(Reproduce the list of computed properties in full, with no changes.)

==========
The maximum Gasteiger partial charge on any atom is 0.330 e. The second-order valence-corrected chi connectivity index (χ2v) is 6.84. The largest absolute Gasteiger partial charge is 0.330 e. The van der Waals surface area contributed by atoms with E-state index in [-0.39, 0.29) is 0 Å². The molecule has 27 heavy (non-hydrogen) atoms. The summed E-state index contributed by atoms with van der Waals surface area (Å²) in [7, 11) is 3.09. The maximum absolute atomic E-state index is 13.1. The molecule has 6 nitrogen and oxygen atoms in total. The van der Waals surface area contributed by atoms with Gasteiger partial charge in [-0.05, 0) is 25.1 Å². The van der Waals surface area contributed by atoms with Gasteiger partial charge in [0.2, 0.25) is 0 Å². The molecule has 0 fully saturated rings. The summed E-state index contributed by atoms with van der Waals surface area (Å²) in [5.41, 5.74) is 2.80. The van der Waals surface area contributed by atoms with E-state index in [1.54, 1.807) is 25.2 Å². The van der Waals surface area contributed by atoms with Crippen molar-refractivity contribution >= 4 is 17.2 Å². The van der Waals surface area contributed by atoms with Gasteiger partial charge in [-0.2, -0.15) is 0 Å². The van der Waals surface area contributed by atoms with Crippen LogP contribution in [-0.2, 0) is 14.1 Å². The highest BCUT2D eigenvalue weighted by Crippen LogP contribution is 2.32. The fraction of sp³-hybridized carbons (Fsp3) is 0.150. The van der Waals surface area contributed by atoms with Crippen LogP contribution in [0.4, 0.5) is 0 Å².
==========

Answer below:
The maximum Gasteiger partial charge on any atom is 0.330 e. The second-order valence-corrected chi connectivity index (χ2v) is 6.84. The largest absolute Gasteiger partial charge is 0.330 e. The van der Waals surface area contributed by atoms with E-state index in [-0.39, 0.29) is 0 Å². The molecule has 27 heavy (non-hydrogen) atoms. The summed E-state index contributed by atoms with van der Waals surface area (Å²) in [7, 11) is 3.09. The maximum absolute atomic E-state index is 13.1. The molecule has 6 nitrogen and oxygen atoms in total. The van der Waals surface area contributed by atoms with Gasteiger partial charge in [-0.05, 0) is 25.1 Å². The van der Waals surface area contributed by atoms with Gasteiger partial charge in [0.2, 0.25) is 0 Å². The molecule has 0 fully saturated rings. The summed E-state index contributed by atoms with van der Waals surface area (Å²) in [5.41, 5.74) is 2.80. The van der Waals surface area contributed by atoms with E-state index in [1.54, 1.807) is 25.2 Å². The van der Waals surface area contributed by atoms with Crippen molar-refractivity contribution >= 4 is 17.2 Å². The van der Waals surface area contributed by atoms with Gasteiger partial charge in [-0.2, -0.15) is 0 Å². The van der Waals surface area contributed by atoms with Crippen LogP contribution in [-0.2, 0) is 14.1 Å². The highest BCUT2D eigenvalue weighted by Crippen LogP contribution is 2.32. The fraction of sp³-hybridized carbons (Fsp3) is 0.150. The van der Waals surface area contributed by atoms with Crippen LogP contribution in [0.4, 0.5) is 0 Å².